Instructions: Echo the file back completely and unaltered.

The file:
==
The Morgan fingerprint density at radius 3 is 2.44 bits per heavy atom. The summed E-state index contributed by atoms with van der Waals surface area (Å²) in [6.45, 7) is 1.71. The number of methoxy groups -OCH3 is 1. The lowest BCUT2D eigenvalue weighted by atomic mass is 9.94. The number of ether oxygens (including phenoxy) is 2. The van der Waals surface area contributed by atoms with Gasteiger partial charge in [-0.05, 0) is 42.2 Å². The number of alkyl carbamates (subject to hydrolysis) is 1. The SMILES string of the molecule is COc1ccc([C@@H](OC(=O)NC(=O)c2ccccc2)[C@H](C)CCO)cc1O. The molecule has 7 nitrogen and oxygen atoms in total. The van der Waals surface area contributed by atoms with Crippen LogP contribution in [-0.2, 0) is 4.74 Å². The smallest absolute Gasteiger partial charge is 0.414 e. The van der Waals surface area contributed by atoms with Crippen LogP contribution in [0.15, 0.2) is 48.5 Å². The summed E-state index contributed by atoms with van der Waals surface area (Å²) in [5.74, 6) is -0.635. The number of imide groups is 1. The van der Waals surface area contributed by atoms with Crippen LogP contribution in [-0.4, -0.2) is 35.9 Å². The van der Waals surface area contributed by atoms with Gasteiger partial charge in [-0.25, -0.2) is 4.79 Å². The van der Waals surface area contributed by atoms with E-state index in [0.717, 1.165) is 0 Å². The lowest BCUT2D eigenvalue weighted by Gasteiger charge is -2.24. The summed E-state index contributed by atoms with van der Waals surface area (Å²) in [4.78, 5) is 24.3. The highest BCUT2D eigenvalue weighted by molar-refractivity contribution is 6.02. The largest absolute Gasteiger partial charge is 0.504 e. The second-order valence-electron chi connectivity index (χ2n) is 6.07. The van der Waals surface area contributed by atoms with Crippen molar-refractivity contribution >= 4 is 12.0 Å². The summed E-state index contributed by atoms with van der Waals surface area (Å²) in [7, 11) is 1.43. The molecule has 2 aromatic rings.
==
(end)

The Morgan fingerprint density at radius 3 is 2.44 bits per heavy atom. The summed E-state index contributed by atoms with van der Waals surface area (Å²) in [6.45, 7) is 1.71. The number of methoxy groups -OCH3 is 1. The lowest BCUT2D eigenvalue weighted by atomic mass is 9.94. The number of ether oxygens (including phenoxy) is 2. The van der Waals surface area contributed by atoms with Gasteiger partial charge in [-0.05, 0) is 42.2 Å². The number of alkyl carbamates (subject to hydrolysis) is 1. The SMILES string of the molecule is COc1ccc([C@@H](OC(=O)NC(=O)c2ccccc2)[C@H](C)CCO)cc1O. The molecule has 7 nitrogen and oxygen atoms in total. The van der Waals surface area contributed by atoms with Crippen LogP contribution in [-0.2, 0) is 4.74 Å². The smallest absolute Gasteiger partial charge is 0.414 e. The van der Waals surface area contributed by atoms with Crippen LogP contribution in [0.15, 0.2) is 48.5 Å². The summed E-state index contributed by atoms with van der Waals surface area (Å²) in [5.74, 6) is -0.635. The number of imide groups is 1. The van der Waals surface area contributed by atoms with Crippen LogP contribution in [-0.4, -0.2) is 35.9 Å². The van der Waals surface area contributed by atoms with Gasteiger partial charge in [-0.25, -0.2) is 4.79 Å². The van der Waals surface area contributed by atoms with E-state index in [0.717, 1.165) is 0 Å². The lowest BCUT2D eigenvalue weighted by Gasteiger charge is -2.24. The summed E-state index contributed by atoms with van der Waals surface area (Å²) in [4.78, 5) is 24.3. The highest BCUT2D eigenvalue weighted by molar-refractivity contribution is 6.02. The largest absolute Gasteiger partial charge is 0.504 e. The second-order valence-electron chi connectivity index (χ2n) is 6.07. The van der Waals surface area contributed by atoms with Crippen molar-refractivity contribution >= 4 is 12.0 Å². The summed E-state index contributed by atoms with van der Waals surface area (Å²) in [7, 11) is 1.43. The molecule has 2 aromatic rings.